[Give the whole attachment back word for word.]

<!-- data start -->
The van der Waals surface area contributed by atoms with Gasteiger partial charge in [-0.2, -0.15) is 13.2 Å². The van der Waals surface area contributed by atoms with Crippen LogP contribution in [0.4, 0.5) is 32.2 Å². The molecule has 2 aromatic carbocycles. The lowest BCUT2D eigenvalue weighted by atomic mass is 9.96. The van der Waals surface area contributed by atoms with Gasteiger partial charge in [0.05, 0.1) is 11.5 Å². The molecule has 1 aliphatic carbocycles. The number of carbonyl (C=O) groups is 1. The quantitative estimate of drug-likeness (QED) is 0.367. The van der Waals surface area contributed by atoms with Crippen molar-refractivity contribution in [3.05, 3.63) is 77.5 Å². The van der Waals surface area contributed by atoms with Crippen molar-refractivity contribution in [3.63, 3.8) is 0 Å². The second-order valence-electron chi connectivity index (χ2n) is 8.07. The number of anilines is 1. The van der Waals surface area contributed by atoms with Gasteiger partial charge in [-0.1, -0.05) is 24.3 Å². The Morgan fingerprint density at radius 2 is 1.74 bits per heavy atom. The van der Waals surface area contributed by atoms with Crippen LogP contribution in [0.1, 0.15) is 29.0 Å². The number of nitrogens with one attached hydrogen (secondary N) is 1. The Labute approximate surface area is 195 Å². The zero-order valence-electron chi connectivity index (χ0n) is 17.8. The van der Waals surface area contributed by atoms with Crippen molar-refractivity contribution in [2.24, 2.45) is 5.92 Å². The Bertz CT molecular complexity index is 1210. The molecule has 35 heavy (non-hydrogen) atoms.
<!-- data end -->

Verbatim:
The van der Waals surface area contributed by atoms with Gasteiger partial charge in [-0.2, -0.15) is 13.2 Å². The van der Waals surface area contributed by atoms with Crippen LogP contribution in [0.4, 0.5) is 32.2 Å². The molecule has 2 aromatic carbocycles. The lowest BCUT2D eigenvalue weighted by atomic mass is 9.96. The van der Waals surface area contributed by atoms with Gasteiger partial charge in [0.05, 0.1) is 11.5 Å². The molecule has 1 aliphatic carbocycles. The number of carbonyl (C=O) groups is 1. The quantitative estimate of drug-likeness (QED) is 0.367. The van der Waals surface area contributed by atoms with Crippen molar-refractivity contribution in [3.05, 3.63) is 77.5 Å². The van der Waals surface area contributed by atoms with Crippen molar-refractivity contribution in [3.63, 3.8) is 0 Å². The second-order valence-electron chi connectivity index (χ2n) is 8.07. The number of anilines is 1. The van der Waals surface area contributed by atoms with Gasteiger partial charge in [-0.1, -0.05) is 24.3 Å². The Morgan fingerprint density at radius 2 is 1.74 bits per heavy atom. The van der Waals surface area contributed by atoms with Crippen LogP contribution in [0.1, 0.15) is 29.0 Å². The number of nitrogens with one attached hydrogen (secondary N) is 1. The Labute approximate surface area is 195 Å². The zero-order valence-electron chi connectivity index (χ0n) is 17.8. The van der Waals surface area contributed by atoms with Crippen molar-refractivity contribution in [2.24, 2.45) is 5.92 Å². The Bertz CT molecular complexity index is 1210. The molecule has 35 heavy (non-hydrogen) atoms.